In 1911, Stimson became the head of social service at Washington University Medical School in St. Louis, later becoming superintendent of the Training School for Nurses at Barnes Hospital and the St. Louis Children’s Hospital, where she also headed the administration of social service. Stimson also pursued her master’s degree in sociology from Washington University in Saint Louis, receiving it in 1917.

With the United States’ entrance into World War I in April 1917, Stimson volunteered and became chief nurse at Base Hospital #21 at Barnes Hospital in St. Louis. While there she gathered a group of nurses with which to travel to France and subsequently set sail on May 19, 1917 to serve as chief nurse of Base Hospital #21 of the Washington University Unit in Rouen, France. In the final days before departure from St. Louis, Stimson wrote to her parents:

Aside from what we think about the causes and principles involved, and the tremendous satisfaction of having a chance to help work them out, to be in the front ranks in this most dramatic event that ever was staged, and to be in the first group of women ever called out for duty with the United States Army, and in the first part of the army ever sent off on an expeditionary affair of this sort, is all too much good fortune for any one person like me.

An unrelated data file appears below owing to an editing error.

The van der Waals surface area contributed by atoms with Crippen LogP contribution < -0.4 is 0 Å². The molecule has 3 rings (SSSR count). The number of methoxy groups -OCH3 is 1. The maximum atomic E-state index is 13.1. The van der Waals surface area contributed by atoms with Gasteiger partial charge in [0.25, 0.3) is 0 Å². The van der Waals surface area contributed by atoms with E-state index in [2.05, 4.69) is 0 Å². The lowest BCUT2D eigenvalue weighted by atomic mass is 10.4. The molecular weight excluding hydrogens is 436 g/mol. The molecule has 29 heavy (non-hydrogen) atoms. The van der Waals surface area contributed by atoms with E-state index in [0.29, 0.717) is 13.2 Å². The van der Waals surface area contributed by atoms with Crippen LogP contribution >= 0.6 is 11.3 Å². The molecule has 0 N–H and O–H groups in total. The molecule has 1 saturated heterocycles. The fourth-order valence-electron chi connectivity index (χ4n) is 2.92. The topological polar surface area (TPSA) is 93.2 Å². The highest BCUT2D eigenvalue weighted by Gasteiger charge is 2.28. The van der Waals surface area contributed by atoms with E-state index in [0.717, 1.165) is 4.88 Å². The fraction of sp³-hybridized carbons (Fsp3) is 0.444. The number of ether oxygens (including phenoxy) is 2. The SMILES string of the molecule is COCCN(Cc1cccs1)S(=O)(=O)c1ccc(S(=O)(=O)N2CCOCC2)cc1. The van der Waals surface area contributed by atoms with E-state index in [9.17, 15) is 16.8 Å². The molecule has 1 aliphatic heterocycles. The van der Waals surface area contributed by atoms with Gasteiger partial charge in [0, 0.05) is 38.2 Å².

In April 1918, Stimson was reassigned to the American Red Cross in Paris, where she was named chief nurse of the American Red Cross Nurses in France, in charge of 10,000 nurses in the country. In November 1918, she was named director of nursing service of the American Expeditionary Forces.

Her father compiled a collection of her letters home during the war and published them in 1918 as Finding Themselves: the Letters of an American Army Chief Nurse in a British Hospital in France, the title inspired by Base Hospital #21 physician Dr. Borden Veeder’s December 1917 letter to his wife, in which he wrote: “Julia is as usual . . . running her department in a splendid way. The nurses have a fine spirit and are very happy as a whole under conditions which are definitely masculine and not adapted to women. . . . The spirit of the unit is really wonderful. . . . It is most interesting watching people finding themselves.”

Chief of the Army Nurse Corps Julia Stimson being decorated with the D.S.M. by General J.J. Pershing